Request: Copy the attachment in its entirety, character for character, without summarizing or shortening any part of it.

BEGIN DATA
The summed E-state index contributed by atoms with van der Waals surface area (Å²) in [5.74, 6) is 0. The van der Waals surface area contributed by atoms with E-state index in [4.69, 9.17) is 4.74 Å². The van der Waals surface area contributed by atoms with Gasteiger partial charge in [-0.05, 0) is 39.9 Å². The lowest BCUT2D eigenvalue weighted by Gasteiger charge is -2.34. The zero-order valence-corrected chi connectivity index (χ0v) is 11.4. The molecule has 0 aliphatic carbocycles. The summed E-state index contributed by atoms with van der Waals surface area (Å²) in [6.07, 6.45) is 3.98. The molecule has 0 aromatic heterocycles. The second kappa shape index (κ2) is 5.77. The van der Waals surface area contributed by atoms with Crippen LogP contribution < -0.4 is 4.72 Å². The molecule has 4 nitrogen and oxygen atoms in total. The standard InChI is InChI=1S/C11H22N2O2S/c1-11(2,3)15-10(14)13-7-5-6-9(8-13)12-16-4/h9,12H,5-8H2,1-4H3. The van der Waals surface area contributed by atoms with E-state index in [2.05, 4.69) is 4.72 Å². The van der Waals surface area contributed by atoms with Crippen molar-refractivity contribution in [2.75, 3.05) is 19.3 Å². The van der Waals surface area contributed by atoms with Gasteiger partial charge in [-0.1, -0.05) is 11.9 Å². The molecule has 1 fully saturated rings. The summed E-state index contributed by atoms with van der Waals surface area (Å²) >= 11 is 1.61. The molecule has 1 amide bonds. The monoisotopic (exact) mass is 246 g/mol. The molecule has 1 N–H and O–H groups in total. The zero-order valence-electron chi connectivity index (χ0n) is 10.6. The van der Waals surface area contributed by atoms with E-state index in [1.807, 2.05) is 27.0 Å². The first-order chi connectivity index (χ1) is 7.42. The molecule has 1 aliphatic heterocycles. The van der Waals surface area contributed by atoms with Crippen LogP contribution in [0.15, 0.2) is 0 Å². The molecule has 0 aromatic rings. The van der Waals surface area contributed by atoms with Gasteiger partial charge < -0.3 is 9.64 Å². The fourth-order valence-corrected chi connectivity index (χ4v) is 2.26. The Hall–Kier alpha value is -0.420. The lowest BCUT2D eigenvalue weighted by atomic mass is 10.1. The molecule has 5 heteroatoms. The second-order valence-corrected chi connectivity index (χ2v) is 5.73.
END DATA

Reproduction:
The summed E-state index contributed by atoms with van der Waals surface area (Å²) in [5.74, 6) is 0. The van der Waals surface area contributed by atoms with E-state index in [4.69, 9.17) is 4.74 Å². The van der Waals surface area contributed by atoms with Gasteiger partial charge in [-0.05, 0) is 39.9 Å². The lowest BCUT2D eigenvalue weighted by Gasteiger charge is -2.34. The zero-order valence-corrected chi connectivity index (χ0v) is 11.4. The molecule has 0 aliphatic carbocycles. The summed E-state index contributed by atoms with van der Waals surface area (Å²) in [6.07, 6.45) is 3.98. The molecule has 0 aromatic heterocycles. The second kappa shape index (κ2) is 5.77. The van der Waals surface area contributed by atoms with Crippen LogP contribution < -0.4 is 4.72 Å². The molecule has 4 nitrogen and oxygen atoms in total. The standard InChI is InChI=1S/C11H22N2O2S/c1-11(2,3)15-10(14)13-7-5-6-9(8-13)12-16-4/h9,12H,5-8H2,1-4H3. The van der Waals surface area contributed by atoms with E-state index in [2.05, 4.69) is 4.72 Å². The van der Waals surface area contributed by atoms with Crippen molar-refractivity contribution in [2.75, 3.05) is 19.3 Å². The van der Waals surface area contributed by atoms with Gasteiger partial charge in [-0.1, -0.05) is 11.9 Å². The molecule has 1 fully saturated rings. The summed E-state index contributed by atoms with van der Waals surface area (Å²) >= 11 is 1.61. The molecule has 1 amide bonds. The monoisotopic (exact) mass is 246 g/mol. The molecule has 1 N–H and O–H groups in total. The zero-order valence-electron chi connectivity index (χ0n) is 10.6. The van der Waals surface area contributed by atoms with E-state index in [1.807, 2.05) is 27.0 Å². The first-order chi connectivity index (χ1) is 7.42. The molecule has 1 aliphatic heterocycles. The van der Waals surface area contributed by atoms with Crippen LogP contribution in [0.15, 0.2) is 0 Å². The molecule has 0 aromatic rings. The van der Waals surface area contributed by atoms with Gasteiger partial charge < -0.3 is 9.64 Å². The fourth-order valence-corrected chi connectivity index (χ4v) is 2.26. The Hall–Kier alpha value is -0.420. The lowest BCUT2D eigenvalue weighted by atomic mass is 10.1. The molecule has 5 heteroatoms. The second-order valence-corrected chi connectivity index (χ2v) is 5.73.